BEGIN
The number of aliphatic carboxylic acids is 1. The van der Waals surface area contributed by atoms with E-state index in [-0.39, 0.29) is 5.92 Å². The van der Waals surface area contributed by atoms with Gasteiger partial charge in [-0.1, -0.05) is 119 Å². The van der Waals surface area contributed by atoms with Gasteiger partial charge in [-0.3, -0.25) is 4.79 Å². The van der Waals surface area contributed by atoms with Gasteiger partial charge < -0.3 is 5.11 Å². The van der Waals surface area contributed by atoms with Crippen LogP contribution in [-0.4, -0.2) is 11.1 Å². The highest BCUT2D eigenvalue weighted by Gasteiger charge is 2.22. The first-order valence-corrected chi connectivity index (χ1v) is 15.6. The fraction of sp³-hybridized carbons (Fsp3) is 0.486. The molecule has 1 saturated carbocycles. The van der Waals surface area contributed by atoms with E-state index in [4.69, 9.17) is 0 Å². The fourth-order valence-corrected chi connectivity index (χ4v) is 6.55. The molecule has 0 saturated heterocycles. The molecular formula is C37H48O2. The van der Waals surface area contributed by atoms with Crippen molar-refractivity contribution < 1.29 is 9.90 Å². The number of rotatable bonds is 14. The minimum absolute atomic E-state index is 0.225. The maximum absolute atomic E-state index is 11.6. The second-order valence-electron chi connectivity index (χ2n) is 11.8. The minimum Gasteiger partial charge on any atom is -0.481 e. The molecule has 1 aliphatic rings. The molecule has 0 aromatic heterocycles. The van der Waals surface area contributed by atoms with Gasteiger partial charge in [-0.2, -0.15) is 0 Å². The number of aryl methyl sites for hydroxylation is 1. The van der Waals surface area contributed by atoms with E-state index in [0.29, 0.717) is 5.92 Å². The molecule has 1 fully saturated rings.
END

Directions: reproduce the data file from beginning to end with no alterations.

The number of aliphatic carboxylic acids is 1. The van der Waals surface area contributed by atoms with E-state index in [-0.39, 0.29) is 5.92 Å². The van der Waals surface area contributed by atoms with Gasteiger partial charge in [-0.1, -0.05) is 119 Å². The van der Waals surface area contributed by atoms with Gasteiger partial charge in [-0.3, -0.25) is 4.79 Å². The van der Waals surface area contributed by atoms with Gasteiger partial charge < -0.3 is 5.11 Å². The van der Waals surface area contributed by atoms with Crippen LogP contribution in [-0.4, -0.2) is 11.1 Å². The highest BCUT2D eigenvalue weighted by Gasteiger charge is 2.22. The first-order valence-corrected chi connectivity index (χ1v) is 15.6. The fraction of sp³-hybridized carbons (Fsp3) is 0.486. The molecule has 1 saturated carbocycles. The van der Waals surface area contributed by atoms with E-state index in [4.69, 9.17) is 0 Å². The fourth-order valence-corrected chi connectivity index (χ4v) is 6.55. The molecule has 0 saturated heterocycles. The molecular formula is C37H48O2. The van der Waals surface area contributed by atoms with Crippen molar-refractivity contribution < 1.29 is 9.90 Å². The number of rotatable bonds is 14. The minimum absolute atomic E-state index is 0.225. The maximum absolute atomic E-state index is 11.6. The second-order valence-electron chi connectivity index (χ2n) is 11.8. The minimum Gasteiger partial charge on any atom is -0.481 e. The molecule has 1 aliphatic rings. The molecule has 0 aromatic heterocycles. The van der Waals surface area contributed by atoms with Gasteiger partial charge in [-0.2, -0.15) is 0 Å². The number of aryl methyl sites for hydroxylation is 1. The van der Waals surface area contributed by atoms with E-state index in [0.29, 0.717) is 5.92 Å². The molecule has 1 fully saturated rings.